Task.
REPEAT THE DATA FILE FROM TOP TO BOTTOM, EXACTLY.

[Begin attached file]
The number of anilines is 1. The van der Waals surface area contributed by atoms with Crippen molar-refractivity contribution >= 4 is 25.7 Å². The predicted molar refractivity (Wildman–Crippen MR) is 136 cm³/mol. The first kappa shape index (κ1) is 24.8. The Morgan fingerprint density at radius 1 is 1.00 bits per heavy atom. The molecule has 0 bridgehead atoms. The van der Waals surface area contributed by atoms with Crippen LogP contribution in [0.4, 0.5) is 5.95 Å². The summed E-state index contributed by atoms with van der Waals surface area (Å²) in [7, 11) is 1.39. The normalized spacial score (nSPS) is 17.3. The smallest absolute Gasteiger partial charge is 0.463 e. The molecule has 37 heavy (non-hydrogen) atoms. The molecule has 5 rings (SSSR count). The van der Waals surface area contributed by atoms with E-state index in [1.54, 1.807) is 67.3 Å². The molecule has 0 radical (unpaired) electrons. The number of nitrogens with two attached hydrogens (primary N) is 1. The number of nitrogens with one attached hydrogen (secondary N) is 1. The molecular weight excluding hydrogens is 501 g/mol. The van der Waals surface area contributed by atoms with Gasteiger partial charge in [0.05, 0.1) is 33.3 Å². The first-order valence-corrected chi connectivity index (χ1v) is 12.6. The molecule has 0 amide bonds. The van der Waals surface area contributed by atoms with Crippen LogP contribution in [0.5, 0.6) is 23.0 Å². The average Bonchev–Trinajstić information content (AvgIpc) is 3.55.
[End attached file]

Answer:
The number of anilines is 1. The van der Waals surface area contributed by atoms with Crippen molar-refractivity contribution >= 4 is 25.7 Å². The predicted molar refractivity (Wildman–Crippen MR) is 136 cm³/mol. The first kappa shape index (κ1) is 24.8. The Morgan fingerprint density at radius 1 is 1.00 bits per heavy atom. The molecule has 0 bridgehead atoms. The van der Waals surface area contributed by atoms with Crippen LogP contribution in [0.4, 0.5) is 5.95 Å². The summed E-state index contributed by atoms with van der Waals surface area (Å²) in [7, 11) is 1.39. The normalized spacial score (nSPS) is 17.3. The smallest absolute Gasteiger partial charge is 0.463 e. The molecule has 37 heavy (non-hydrogen) atoms. The molecule has 5 rings (SSSR count). The van der Waals surface area contributed by atoms with E-state index in [1.54, 1.807) is 67.3 Å². The molecule has 0 radical (unpaired) electrons. The number of nitrogens with two attached hydrogens (primary N) is 1. The number of nitrogens with one attached hydrogen (secondary N) is 1. The molecular weight excluding hydrogens is 501 g/mol. The van der Waals surface area contributed by atoms with Gasteiger partial charge in [0.05, 0.1) is 33.3 Å². The first-order valence-corrected chi connectivity index (χ1v) is 12.6. The molecule has 0 amide bonds. The van der Waals surface area contributed by atoms with Crippen LogP contribution in [0.5, 0.6) is 23.0 Å². The average Bonchev–Trinajstić information content (AvgIpc) is 3.55.